Professor Hugh Cheape lectures on the Postgraduate Certificate in Scottish Culture and Heritage.
Professor Hugh Cheape has devised and teaches a postgraduate programme, MSc Cultar Dùthchasach agus Eachdraidh na Gàidhealtachd, at Sabhal Mòr Ostaig, the National Centre for Gaelic Language and Culture. The MSc has grown out of his curatorial and ethnological work during a career in the National Museums of Scotland where latterly he was Principal Curator in the Department of Scotland and Europe.
He joined the National Museum of Antiquities of Scotland in 1974 as a Research Assistant with Professor Sandy Fenton and was involved with the creation of the Angus Farming Life Museum in the Angus Folk Museum, the National Museum of Scotland, the Museum of Scottish Country Life at Wester Kittochside (now the National Museum of Rural Life) and the Museum of Piping in the National Piping Centre.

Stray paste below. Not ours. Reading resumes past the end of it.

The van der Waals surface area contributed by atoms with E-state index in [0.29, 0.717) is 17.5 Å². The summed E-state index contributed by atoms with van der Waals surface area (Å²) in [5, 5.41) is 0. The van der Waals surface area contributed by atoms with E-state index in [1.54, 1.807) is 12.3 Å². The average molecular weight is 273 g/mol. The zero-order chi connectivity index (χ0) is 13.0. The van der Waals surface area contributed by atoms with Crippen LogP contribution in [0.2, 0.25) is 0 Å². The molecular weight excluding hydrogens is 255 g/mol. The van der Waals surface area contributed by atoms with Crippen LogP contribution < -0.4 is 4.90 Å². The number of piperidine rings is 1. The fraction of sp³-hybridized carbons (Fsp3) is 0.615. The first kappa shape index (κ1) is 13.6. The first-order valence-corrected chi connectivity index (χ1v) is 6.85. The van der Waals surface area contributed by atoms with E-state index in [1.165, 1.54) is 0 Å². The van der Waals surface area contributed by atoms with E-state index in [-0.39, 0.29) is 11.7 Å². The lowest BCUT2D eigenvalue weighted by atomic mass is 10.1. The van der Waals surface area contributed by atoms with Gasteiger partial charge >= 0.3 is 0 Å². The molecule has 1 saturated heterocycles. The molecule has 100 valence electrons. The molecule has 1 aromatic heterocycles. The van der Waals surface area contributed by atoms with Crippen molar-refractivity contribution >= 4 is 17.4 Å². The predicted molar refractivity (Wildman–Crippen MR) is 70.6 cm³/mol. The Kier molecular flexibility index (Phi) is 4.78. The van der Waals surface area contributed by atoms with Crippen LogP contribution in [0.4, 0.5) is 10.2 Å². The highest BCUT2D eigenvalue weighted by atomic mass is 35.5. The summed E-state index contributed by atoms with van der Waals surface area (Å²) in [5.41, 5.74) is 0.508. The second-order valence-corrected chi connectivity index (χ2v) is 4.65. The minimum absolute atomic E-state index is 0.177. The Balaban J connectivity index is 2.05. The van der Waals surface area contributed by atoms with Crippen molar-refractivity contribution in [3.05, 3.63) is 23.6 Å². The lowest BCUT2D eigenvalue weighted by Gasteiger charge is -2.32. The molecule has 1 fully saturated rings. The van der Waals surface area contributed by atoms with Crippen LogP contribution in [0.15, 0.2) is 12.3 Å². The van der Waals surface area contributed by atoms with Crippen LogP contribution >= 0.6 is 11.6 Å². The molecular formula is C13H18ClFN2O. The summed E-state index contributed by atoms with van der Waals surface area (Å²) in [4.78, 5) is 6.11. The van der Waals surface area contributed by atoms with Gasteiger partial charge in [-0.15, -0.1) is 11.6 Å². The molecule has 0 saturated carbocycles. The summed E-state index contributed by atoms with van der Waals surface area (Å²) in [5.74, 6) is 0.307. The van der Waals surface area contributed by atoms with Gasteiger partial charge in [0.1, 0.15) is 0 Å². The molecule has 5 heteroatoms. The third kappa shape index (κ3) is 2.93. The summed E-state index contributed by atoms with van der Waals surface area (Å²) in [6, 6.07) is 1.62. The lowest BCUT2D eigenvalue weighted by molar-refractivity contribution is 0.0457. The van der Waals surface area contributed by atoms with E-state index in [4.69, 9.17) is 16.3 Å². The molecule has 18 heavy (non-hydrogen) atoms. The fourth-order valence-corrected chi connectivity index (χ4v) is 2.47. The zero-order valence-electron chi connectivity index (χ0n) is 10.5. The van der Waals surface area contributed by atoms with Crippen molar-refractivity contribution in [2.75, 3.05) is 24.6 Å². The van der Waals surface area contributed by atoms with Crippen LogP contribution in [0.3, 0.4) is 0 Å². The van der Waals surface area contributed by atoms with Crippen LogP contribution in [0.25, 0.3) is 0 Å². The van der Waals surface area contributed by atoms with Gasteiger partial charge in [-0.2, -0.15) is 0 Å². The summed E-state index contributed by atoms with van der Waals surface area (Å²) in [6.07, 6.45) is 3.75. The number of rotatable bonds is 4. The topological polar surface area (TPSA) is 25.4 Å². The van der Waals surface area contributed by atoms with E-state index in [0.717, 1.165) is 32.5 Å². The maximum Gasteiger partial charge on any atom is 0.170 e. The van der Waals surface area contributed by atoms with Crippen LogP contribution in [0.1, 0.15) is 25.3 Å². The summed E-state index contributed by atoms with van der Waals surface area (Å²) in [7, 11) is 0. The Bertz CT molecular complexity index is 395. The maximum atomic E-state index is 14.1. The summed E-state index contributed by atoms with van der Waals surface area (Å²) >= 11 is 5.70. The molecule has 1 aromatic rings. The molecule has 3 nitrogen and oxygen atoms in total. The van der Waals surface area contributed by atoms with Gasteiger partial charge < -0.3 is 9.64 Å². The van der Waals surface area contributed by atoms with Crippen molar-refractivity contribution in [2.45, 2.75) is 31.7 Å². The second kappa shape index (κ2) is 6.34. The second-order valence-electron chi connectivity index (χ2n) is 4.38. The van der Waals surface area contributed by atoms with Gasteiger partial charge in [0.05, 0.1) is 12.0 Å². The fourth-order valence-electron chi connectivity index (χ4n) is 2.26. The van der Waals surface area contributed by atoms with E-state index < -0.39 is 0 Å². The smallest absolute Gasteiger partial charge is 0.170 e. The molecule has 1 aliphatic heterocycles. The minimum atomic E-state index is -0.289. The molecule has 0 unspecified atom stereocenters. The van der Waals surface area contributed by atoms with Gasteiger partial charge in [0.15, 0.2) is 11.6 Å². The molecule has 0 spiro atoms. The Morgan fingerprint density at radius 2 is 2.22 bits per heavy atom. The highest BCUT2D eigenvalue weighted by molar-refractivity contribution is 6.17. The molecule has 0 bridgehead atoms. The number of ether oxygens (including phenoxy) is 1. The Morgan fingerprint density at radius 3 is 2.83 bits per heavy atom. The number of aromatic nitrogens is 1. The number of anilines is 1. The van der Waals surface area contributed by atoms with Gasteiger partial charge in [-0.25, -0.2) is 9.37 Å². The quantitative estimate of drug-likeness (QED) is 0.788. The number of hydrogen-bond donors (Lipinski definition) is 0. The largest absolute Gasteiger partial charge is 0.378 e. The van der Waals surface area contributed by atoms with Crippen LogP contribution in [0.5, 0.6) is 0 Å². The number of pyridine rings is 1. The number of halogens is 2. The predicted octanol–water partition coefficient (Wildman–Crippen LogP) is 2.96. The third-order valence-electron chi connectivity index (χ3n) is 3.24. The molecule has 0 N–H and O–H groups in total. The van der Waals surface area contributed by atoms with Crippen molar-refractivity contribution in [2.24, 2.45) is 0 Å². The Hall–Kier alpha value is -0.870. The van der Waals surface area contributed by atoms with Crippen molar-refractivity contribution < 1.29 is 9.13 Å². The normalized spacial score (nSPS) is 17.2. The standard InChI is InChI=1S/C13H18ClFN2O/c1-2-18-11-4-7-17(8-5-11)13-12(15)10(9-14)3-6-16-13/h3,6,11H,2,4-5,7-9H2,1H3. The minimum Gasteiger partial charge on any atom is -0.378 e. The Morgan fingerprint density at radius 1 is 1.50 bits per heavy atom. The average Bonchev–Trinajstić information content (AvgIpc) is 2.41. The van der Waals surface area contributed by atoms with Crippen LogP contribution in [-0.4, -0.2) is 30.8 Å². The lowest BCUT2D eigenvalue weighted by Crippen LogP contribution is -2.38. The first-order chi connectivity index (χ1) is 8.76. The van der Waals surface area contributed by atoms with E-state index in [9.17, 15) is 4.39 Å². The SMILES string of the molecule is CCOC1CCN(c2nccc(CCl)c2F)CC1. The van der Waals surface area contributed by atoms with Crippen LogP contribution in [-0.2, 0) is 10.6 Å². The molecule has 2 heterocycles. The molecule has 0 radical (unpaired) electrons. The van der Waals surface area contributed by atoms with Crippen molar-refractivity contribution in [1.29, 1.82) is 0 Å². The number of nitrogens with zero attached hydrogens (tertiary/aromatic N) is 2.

He has published in the subject fields of ethnology and musicology, including studies in Scottish agricultural history, vernacular architecture, piping, tartans and dye analysis, pottery, charms and amulets and talismanic belief. His books include Periods in Highland History (1987) with I F Grant, Tartan. The Highland Habit (1991), Witness to Rebellion (1996) with Iain Gordon Brown, The Book of the Bagpipe (1999), Bagpipes. A national collection of a national instrument (2008), and he has edited Tools and Traditions. Studies in European Ethnology presented to Alexander Fenton (1993) and 'A very civil people': Hebridean Folk, History, and Tradition. Essays by John Lorne Campbell (2000).
From 1997 he worked with the School of Scottish Studies on the Tobar an Dualchais / Kist o Riches project to digitize the sound archives of John Lorne Campbell, the School of Scottish Studies and the BBC.